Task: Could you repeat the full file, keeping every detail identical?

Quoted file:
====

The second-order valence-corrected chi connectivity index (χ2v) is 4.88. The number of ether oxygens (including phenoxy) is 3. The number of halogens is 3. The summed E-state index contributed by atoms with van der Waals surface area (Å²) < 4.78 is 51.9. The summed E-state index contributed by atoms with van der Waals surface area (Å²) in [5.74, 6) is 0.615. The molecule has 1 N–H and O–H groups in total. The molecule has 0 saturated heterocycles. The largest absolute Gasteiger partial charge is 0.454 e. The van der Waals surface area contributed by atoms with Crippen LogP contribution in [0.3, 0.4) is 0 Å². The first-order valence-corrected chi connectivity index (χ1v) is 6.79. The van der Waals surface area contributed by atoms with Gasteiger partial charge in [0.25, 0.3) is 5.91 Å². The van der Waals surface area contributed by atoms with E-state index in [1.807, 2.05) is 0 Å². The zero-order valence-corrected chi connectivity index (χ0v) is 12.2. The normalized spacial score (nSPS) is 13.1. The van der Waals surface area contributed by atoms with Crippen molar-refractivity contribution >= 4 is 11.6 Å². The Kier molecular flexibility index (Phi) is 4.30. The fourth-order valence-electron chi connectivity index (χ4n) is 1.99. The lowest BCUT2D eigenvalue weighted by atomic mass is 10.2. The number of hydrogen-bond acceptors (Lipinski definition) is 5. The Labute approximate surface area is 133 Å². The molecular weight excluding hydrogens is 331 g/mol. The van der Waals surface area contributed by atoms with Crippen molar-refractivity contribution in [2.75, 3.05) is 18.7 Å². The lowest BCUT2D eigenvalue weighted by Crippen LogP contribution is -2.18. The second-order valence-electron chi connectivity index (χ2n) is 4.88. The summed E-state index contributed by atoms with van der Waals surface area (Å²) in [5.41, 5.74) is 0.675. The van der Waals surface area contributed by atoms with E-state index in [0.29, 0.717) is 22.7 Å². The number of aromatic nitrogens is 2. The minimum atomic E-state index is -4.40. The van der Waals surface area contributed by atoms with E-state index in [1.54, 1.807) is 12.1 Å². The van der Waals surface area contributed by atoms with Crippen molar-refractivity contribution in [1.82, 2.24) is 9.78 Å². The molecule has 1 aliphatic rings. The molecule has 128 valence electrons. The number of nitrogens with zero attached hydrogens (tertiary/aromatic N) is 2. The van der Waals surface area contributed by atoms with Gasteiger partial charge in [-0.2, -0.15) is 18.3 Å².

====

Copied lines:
The second-order valence-corrected chi connectivity index (χ2v) is 4.88. The number of ether oxygens (including phenoxy) is 3. The number of halogens is 3. The summed E-state index contributed by atoms with van der Waals surface area (Å²) < 4.78 is 51.9. The summed E-state index contributed by atoms with van der Waals surface area (Å²) in [5.74, 6) is 0.615. The molecule has 1 N–H and O–H groups in total. The molecule has 0 saturated heterocycles. The largest absolute Gasteiger partial charge is 0.454 e. The van der Waals surface area contributed by atoms with Crippen LogP contribution in [0.3, 0.4) is 0 Å². The first-order valence-corrected chi connectivity index (χ1v) is 6.79. The van der Waals surface area contributed by atoms with Gasteiger partial charge in [0.25, 0.3) is 5.91 Å². The van der Waals surface area contributed by atoms with E-state index in [1.807, 2.05) is 0 Å². The zero-order valence-corrected chi connectivity index (χ0v) is 12.2. The normalized spacial score (nSPS) is 13.1. The van der Waals surface area contributed by atoms with Crippen molar-refractivity contribution >= 4 is 11.6 Å². The Kier molecular flexibility index (Phi) is 4.30. The fourth-order valence-electron chi connectivity index (χ4n) is 1.99. The lowest BCUT2D eigenvalue weighted by atomic mass is 10.2. The number of hydrogen-bond acceptors (Lipinski definition) is 5. The Labute approximate surface area is 133 Å². The molecular weight excluding hydrogens is 331 g/mol. The van der Waals surface area contributed by atoms with Crippen molar-refractivity contribution in [2.75, 3.05) is 18.7 Å². The lowest BCUT2D eigenvalue weighted by Crippen LogP contribution is -2.18. The second-order valence-electron chi connectivity index (χ2n) is 4.88. The summed E-state index contributed by atoms with van der Waals surface area (Å²) in [5.41, 5.74) is 0.675. The van der Waals surface area contributed by atoms with E-state index in [0.29, 0.717) is 22.7 Å². The number of aromatic nitrogens is 2. The minimum atomic E-state index is -4.40. The van der Waals surface area contributed by atoms with E-state index in [1.54, 1.807) is 12.1 Å². The van der Waals surface area contributed by atoms with Crippen molar-refractivity contribution in [1.82, 2.24) is 9.78 Å². The molecule has 1 aliphatic rings. The molecule has 128 valence electrons. The number of nitrogens with zero attached hydrogens (tertiary/aromatic N) is 2. The van der Waals surface area contributed by atoms with Gasteiger partial charge in [-0.2, -0.15) is 18.3 Å².